Stevenson #229119 v. Michigan Department of Corrections et al
REPORT AND RECOMMENDATION re 128 ; objections to R&R due within 10 days; signed by Magistrate Judge Hugh W. Brenneman, Jr (Magistrate Judge Hugh W. Brenneman, Jr., fhw)
UNITED STATES DISTRICT COURT WESTERN DISTRICT OF MICHIGAN SOUTHERN DIVISION
JERMAINE STEVENSON, Case No. 1:07-cv-213 Plaintiff, Hon. Robert J. Jonker v. MDOC, et al., Defendants. / REPORT AND RECOMMENDATION This is a civil rights action brought by a state prisoner pursuant to 42 U.S.C. § 1983. This matter is now before the court on a combined motion to dismiss and for summary judgment filed by defendants Correctional Medical Services, Inc. ("CMS") and Robin Royster, M.D. (docket no. 128). I. Background
Plaintiff seeks relief pursuant to 42 U.S.C. § 1983, which confers a private federal right of action against any person who, acting under color of state law, deprives an individual of any right, privilege or immunity secured by the Constitution or federal laws. Burnett v. Grattan, 468 U.S. 42, 45 n. 2 (1984); Stack v. Killian, 96 F.3d 159, 161 (6th Cir.1996). To state a § 1983 claim, a plaintiff must allege two elements: (1) a deprivation of rights secured by the Constitution and laws of the United States, and (2) that the defendant deprived him of this federal right under color of law. Jones v. Duncan, 840 F.2d 359, 360-61 (6th Cir. 1988); 42 U.S.C. § 1983. Plaintiff set forth the following allegations in his verified complaint. Plaintiff broke his arm on April 15, 2004, while at the Muskegon Correctional Facility (MCF). Compl. at ¶¶ 13-16.
He was transferred to E.C. Brooks Correctional Facility (LRF) on May 17, 2004. Id. at ¶ 16. Plaintiff saw Dr. Royster on May 26, 2004, who "informed plaintiff that his arm would be examined by Tri-County Orthopedic Specialist [sic] soon, when plaintiff complained of the enormous pain in his left arm." Id. at ¶ 17. Plaintiff further alleged as follows: 18. That defendant Royster knew, or should have known, of the non-union break of the bone in plaintiff's left forearm and ordered surgery to repair and curtail the pain and damage being done by the non-union break when she had the authority to do so. 19. The plaintiff made numerous complaints with LRF medical staff, defendants Burdette, Wilkerson [sic], and Royster, and many were left unanswered, and the times medication was provided, limited supply of motrin, was entirely inadequate to quit the pain. (Attached hereto are copies of requests for pain medication). Compl. at ¶¶ 18-19. On June 2, 2004, defendant Dr. Schneeberger ordered that plaintiff be fitted with a bone stimulator and custom brace. Id. at ¶ 22. A person at the Duane Waters Hospital in Jackson, Michigan, "Unknown Ashley," improperly fitted the bone stimulator and brace, securing the cast with an ace bandage. Id. at ¶ 23.1 The cast did not immobilize plaintiff's arm, caused parts of the bone to rub together, and resulted in agonizing pain. Id. at ¶ 25. It was not until six months later that another individual, "Unknown Burdette," called for a second opinion. Id. at ¶ 28.2 Eventually, plaintiff was seen by Dr. Mishra, who performed surgery on October 29, 2004, that "should have been done immediately after the injury." Id. at ¶ ¶ 28, 35.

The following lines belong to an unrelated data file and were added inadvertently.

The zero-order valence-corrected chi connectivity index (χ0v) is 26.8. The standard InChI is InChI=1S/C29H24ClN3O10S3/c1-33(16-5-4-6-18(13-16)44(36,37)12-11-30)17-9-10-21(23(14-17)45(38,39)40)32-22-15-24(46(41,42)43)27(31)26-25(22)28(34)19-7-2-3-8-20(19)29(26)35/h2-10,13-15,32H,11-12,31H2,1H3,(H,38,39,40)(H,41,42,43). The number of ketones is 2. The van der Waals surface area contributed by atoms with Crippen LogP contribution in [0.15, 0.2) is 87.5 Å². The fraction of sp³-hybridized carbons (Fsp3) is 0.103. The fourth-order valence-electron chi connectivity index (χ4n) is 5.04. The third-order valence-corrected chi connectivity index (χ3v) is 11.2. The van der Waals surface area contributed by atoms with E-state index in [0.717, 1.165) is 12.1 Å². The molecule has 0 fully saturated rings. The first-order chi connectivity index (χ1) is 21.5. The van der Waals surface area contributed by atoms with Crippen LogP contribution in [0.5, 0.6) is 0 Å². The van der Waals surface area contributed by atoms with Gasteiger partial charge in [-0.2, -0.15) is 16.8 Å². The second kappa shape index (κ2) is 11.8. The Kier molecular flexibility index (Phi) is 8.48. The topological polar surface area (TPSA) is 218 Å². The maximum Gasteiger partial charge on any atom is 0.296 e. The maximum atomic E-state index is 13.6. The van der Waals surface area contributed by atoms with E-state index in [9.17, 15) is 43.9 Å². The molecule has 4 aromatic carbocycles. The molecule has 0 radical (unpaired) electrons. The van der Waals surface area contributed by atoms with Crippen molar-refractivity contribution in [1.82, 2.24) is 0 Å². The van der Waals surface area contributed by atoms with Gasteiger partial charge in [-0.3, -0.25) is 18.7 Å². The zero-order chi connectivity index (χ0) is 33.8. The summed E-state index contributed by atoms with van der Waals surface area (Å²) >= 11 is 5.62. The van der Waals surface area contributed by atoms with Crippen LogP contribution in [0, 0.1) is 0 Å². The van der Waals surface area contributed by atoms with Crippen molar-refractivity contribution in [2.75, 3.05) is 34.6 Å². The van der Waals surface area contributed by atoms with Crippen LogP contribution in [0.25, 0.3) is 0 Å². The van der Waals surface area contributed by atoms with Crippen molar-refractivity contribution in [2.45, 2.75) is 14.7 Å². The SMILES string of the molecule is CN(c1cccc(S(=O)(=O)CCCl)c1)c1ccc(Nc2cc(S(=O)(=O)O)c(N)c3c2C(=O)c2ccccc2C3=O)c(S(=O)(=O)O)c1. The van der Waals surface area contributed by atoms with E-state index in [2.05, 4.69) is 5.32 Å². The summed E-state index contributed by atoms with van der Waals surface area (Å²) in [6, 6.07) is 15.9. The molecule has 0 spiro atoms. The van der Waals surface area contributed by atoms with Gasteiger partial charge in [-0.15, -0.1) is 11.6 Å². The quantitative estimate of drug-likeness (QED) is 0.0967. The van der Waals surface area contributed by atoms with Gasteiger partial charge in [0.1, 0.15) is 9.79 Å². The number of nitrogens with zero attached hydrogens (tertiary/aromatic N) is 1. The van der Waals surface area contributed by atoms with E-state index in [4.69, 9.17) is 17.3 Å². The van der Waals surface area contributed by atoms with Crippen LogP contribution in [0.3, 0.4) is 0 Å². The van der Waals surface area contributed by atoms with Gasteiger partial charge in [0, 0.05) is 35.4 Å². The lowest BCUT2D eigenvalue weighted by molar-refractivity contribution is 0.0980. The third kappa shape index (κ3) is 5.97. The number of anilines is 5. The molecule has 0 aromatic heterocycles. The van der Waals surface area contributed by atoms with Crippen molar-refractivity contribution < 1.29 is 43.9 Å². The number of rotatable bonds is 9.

"Unknown Ashley" was never identified. The court dismissed this unknown defendant for lack of service. See docket no. 108. "Unknown Burdette" was never identified. The court dismissed this unknown defendant for lack of service. See docket no. 108.
Plaintiff alleged that "Unknown Burdette" informed him "that surgery would be the last option for treatment due to CMS [sic] mission to keep medical cost [sic] down." Id. at ¶ 33. Plaintiff alleged that "any competent medical personnel would have known, because of the huge gap between the parts of the bone, immediate surgery would be required to repair the damage" and that due to these events, his left arm has a reduced range of use and dexterity. Id. at ¶¶ 28-29. Plaintiff asserts that defendants' actions violated his Eighth Amendment right to be free from cruel and unusual punishment and seeks $500,000.00 in compensatory and punitive damages from each of them. II. A. Motion to Dismiss Legal Standard